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Species profile—Litoria myola (Hylidae)


Animalia (animals) → Amphibia (amphibians) → Hylidae (tree frogs) → Litoria myola (Kuranda treefrog)

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Species details

Animalia (animals)
Amphibia (amphibians)
Hylidae (tree frogs)
Litoria myola (Kuranda treefrog)
Taxonomy Author
Hoskin, 2007
Nature Conservation Act (NCA) status
Environment Protection and Biodiversity Conservation Act (EPBC) status
Critically endangered
Back on Track (BoT) status
The Kuranda treefrog is a moderately sized species (males 35.6-45.2 mm, females 57.2-69.0 mm) with a broad, flattened head and slender body. The colour and pattern of the back is highly variable, ranging from tan or brown to grey with faint or bright orange, green and brown blotches or mottling, sometimes with a darker patch between the eyes. The belly is cream or white with faint to obvious light brown or grey colouring or dark speckling on the chin and throat. The skin on the back is smooth with scattered small tubercles, with a dorso-lateral skin fold from the eye to mid-body. The skin on the belly is granular. There is a pale serrated ridge along the outer edge of the foot and a slight pale ridge on the hind edge of the forearm. The discs of the fingers and toes are large and rounded. The fingers are half webbed while the toes are nearly fully webbed. The tympanum (eardrum) is highly visible and there is a distinct green crescent in the upper iris. (Hoskin 2007).
The male call is a short, fast series of 'tocs'. The call has a duration of ~0.85s (0.57-1.35) and consists of ~7 notes (5-11) at a dominant frequency of ~1.79 kHz (1.53-2.07). This species lacks a vocal sac so the call is relatively soft. (Hoskin 2007).
The tadpole has not been formally described, but are similar to those of L. genimaculata (Hoskin 2007; Hoskin & Hero 2008).
The Kuranda treefrog is restricted to mature and regenerating rainforest in areas of slow-moving permanent and ephemeral streams (Hoskin, 2007).
The Kuranda treefrog is a nocturnal, arboreal species that breeds in shallow, flowing sections of stream. Males call from streamside vegetation and are also occasionally found away from the streams in the rainforest. Neighbouring males may engage in bouts of aggressive calling which can result in wrestling. Females and sub-adults are encountered both at the streams as well as away from the streams in the surrounding rainforest. Females have been observed at considerable height in the forest mid-storey. (Hoskin, 2007; Hoskin & Hero 2008).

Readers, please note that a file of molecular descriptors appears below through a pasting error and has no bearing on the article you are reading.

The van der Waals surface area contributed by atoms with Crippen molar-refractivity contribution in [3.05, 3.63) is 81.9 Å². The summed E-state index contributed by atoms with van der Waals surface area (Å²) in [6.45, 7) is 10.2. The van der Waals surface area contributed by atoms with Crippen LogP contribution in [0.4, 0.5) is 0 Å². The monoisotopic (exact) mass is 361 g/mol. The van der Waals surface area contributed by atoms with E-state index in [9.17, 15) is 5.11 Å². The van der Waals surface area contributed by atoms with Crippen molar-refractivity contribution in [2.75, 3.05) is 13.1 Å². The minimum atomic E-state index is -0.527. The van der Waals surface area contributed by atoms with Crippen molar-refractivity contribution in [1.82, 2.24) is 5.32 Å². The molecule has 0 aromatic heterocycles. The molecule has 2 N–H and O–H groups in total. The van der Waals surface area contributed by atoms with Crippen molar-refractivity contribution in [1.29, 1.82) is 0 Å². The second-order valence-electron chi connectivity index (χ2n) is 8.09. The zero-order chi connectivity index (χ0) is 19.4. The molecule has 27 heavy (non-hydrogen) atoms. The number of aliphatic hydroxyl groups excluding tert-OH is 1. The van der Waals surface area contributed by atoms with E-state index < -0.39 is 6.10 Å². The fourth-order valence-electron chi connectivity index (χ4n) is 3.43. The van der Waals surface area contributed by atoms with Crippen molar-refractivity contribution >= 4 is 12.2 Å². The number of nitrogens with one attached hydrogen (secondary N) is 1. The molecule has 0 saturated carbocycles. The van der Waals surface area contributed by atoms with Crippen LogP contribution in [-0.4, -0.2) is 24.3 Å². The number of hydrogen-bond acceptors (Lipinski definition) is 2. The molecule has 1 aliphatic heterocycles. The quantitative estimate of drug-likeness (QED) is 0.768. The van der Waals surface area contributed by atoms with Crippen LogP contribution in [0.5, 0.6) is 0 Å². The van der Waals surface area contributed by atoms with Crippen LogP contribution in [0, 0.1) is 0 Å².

The Kuranda treefrog is a stream breeder with breeding recorded in the spring/summer wet season. Males develop dark, fleshy nuptial pads during the breeding season and amplexus is axillary. Females come to the streams where the males are calling, and a clutch of approximately 500 eggs is laid as a cohesive clump. Tadpoles then develop in the streams. The lack of sub-adults in the streams suggests the frogs disperse into the surrounding rainforest to mature. (Hoskin 2007, Hoskin & Hero 2008).
Parasites and pathogens
The Kuranda treefrog is parasitized by larvae of a Dipteran fly (Batrachomyia sp.). (Hoskin 2007; Hoskin & McCallum 2007).
Threatening processes
1. Clearing of rainforest vegetation (including regrowth), particularly in relation to rural & urban residential development in the species distribution.
2. Impacts to the streams in terms of water flow, water quality & sedimentation, particularly due to development. The impacts can be initiated at both the sites where the species occurs as well as upstream in the catchments.
3. Fragmentation of habitat & breeding populations.
4. Stochastic events, due to the very small distribution & population size.
5. Hybridization with the closely related species L. genimaculata due to captive breeding & release, & movement of individuals of either species in this region.
6. Frog chytrid fungus, which has been found on the closely related species L. genimaculata.
7. Road kill, particularly females crossing roads.
Hoskin, C.J. (2007). Description, biology and conservation of a new species of Australian tree frog (Amphibia: Anura: Hylidae: Litoria) and an assessment of the remaining populations of Litoria genimaculata Horst, 1883: systematic and conservation implications of an unusual speciation event. Biological Journal of the Linnean Society 91: 549-563.
Hoskin, C. & Hero, J.M. (2008). Rainforest Frogs of the Wet Tropics, North-east Australia. Griffith University, Gold Coast. 89p.
Hoskin, C.J. & McCallum, H. (2007). Phylogeography of the parasitic fly Batrachomyia in the Wet Tropics of north-east Australia, and susceptibility of host frog lineages in a mosaic contact zone. Biological Journal of the Linnean Society 92, 593-603.
Profile author
Conrad J. Hoskin
Profile date
Other resources
Atlas of Living Australia

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Creative Commons Attribution 4.0 International (CC BY 4.0)
Last updated
20 October 2014
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